The economic transformation of border communities brought by the peace process has been put at risk by Brexit, MPs have been told.
The head of a business support organisation working in Counties Armagh and Down issued the stark warning as he gave evidence to the Northern Ireland Affairs Committee inquiry into the future of the Irish border when the UK leaves the EU.
Conor Patterson, CEO of the Newry and Mourne Co-operative and Enterprise Agency, was appearing alongside other leading business representatives from the area.
Each raised concern about the impact of Brexit, highlighting issues around potential trading tariffs and restrictions on the movement of workers.
Mr Patterson told committee members that an unemployment rate of 30% in the Co Down border city of Newry at the height of the Troubles had dropped to below 3% this summer.
“Over the last 25 years this community has taken advantage of the dissolution of the border as a barrier to the movement of goods and people - growing world beating, locally-owned, innovative companies now employing thousands and making an enormous contribution to the Northern Ireland economy,” he said.
“Our concern is that transformation will be put at risk. We accept the result of the referendum but we wish the concerns of border communities to be taken into account by those negotiating both on behalf of the UK Government and the Government of the Irish Republic.”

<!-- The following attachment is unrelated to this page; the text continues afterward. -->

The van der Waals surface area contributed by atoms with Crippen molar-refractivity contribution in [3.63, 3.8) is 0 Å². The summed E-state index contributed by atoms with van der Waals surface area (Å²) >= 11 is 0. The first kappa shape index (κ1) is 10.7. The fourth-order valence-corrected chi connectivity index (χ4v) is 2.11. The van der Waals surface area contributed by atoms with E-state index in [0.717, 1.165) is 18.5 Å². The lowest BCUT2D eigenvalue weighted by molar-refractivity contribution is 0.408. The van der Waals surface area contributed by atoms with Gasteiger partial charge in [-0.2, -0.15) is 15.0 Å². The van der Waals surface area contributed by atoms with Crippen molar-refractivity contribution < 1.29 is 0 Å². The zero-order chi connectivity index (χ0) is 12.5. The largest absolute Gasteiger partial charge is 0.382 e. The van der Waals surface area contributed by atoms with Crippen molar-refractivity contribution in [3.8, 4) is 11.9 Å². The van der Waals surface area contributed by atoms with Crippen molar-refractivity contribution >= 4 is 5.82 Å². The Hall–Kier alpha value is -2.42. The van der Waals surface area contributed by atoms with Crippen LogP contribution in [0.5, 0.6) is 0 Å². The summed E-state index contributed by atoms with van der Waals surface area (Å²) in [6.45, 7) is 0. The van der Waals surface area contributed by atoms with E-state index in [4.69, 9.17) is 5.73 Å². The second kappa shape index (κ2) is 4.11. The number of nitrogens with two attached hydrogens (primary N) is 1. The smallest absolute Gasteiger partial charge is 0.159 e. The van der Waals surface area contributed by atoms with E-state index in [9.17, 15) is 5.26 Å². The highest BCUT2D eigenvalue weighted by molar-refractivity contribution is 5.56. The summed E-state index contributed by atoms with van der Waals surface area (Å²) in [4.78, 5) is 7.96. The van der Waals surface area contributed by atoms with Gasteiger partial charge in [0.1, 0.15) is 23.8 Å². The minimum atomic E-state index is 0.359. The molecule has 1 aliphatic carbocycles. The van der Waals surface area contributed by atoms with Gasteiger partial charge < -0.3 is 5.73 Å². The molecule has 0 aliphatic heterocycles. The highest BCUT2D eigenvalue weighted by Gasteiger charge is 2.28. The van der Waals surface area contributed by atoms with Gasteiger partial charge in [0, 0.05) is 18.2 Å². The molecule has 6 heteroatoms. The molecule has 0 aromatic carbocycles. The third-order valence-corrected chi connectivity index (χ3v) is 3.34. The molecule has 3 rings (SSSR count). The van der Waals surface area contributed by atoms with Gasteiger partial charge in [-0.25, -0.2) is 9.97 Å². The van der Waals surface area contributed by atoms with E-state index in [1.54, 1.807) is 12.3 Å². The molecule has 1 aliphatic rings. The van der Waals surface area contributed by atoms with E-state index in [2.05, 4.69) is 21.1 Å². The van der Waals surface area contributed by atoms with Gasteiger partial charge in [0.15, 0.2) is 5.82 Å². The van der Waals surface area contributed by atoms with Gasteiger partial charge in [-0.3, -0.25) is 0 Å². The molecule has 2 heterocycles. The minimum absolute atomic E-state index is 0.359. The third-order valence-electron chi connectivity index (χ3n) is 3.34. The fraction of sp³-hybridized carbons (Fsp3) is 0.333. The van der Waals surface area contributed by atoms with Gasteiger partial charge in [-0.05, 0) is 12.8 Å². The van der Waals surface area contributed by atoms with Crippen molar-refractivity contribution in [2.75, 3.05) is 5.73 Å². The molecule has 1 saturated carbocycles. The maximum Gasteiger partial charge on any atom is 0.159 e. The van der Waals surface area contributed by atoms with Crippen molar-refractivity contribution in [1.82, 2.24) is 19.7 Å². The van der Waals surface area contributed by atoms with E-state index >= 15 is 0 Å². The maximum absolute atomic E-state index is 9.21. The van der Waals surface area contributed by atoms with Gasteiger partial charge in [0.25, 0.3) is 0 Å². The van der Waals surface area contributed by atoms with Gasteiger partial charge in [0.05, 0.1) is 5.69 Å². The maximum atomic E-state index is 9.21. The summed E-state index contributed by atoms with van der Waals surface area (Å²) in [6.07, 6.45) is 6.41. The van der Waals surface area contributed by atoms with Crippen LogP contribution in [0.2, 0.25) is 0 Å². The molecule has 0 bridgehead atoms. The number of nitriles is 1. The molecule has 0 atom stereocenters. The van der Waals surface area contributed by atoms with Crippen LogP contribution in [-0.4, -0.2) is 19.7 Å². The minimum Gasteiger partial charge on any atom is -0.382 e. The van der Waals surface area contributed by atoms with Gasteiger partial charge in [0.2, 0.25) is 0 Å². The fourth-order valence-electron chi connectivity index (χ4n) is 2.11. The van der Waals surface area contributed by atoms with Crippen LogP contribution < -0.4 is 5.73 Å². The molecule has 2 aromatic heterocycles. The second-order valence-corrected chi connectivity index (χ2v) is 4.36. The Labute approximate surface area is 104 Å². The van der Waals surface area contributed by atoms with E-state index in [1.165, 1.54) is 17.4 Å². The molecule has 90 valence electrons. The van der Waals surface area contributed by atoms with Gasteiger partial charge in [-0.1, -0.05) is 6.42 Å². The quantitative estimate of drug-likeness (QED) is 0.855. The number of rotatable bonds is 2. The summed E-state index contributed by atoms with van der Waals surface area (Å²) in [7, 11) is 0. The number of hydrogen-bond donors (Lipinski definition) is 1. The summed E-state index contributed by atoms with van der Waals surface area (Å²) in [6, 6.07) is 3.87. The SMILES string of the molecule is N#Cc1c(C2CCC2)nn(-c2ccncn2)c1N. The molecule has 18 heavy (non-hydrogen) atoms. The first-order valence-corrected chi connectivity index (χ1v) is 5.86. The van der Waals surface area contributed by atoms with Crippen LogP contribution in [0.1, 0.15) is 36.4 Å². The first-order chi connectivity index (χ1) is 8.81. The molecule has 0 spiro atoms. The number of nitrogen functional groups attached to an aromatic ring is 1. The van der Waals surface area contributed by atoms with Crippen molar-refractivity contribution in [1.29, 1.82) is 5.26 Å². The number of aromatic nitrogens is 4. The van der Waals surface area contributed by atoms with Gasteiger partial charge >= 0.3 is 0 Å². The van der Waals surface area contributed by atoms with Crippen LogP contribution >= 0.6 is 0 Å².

Mr Patterson said many local companies operated on a cross-border basis.
“Any disruption to trading modalities and especially freedom of movement of goods and people will badly affect these vital companies,” he said.
While the drop in sterling post referendum had delivered a “windfall” for Newry retailers, he said that would only continue if shoppers from the Republic could travel north without restriction.
Michael Blaney, MD at Newry insurance firm Autoline, said his ability to attract talent from the Irish Republic could be undermined. Plans to expand its business across the border could also be negativity affected.
He said the company suffered its first “Brexit casualty” shortly after the vote when one of its data scientists left.
“As soon as the Leave vote came through, he made plans to work in Dublin as he felt he had to remain within the EU.”
“One of our major concerns is certainly how the flow of talent will be affected from markets across the border.
“Another of our concerns is that a significant part of our growth strategy was the natural step into the Republic given that two of our offices - Newry and Enniskillen - are so close to the border.
“We feel this would certainly become more difficult from a regulatory perspective if there was a hard Brexit with the passporting rights we currently have to trade in other EU jurisdictions being withdrawn perhaps.”
Peter Conway, CEO of Warrenpoint port, stressed how much the business relied on cross-border trade.
“One of the major concerns that we have is that 48% of the trade through the port emanates from or goes to the Republic of Ireland,” he said.
Mr Conway, a member of the British Ports Association, said there were maritime concerns throughout the UK.
He said more than 50% of trade going through UK ports was linked to the EU.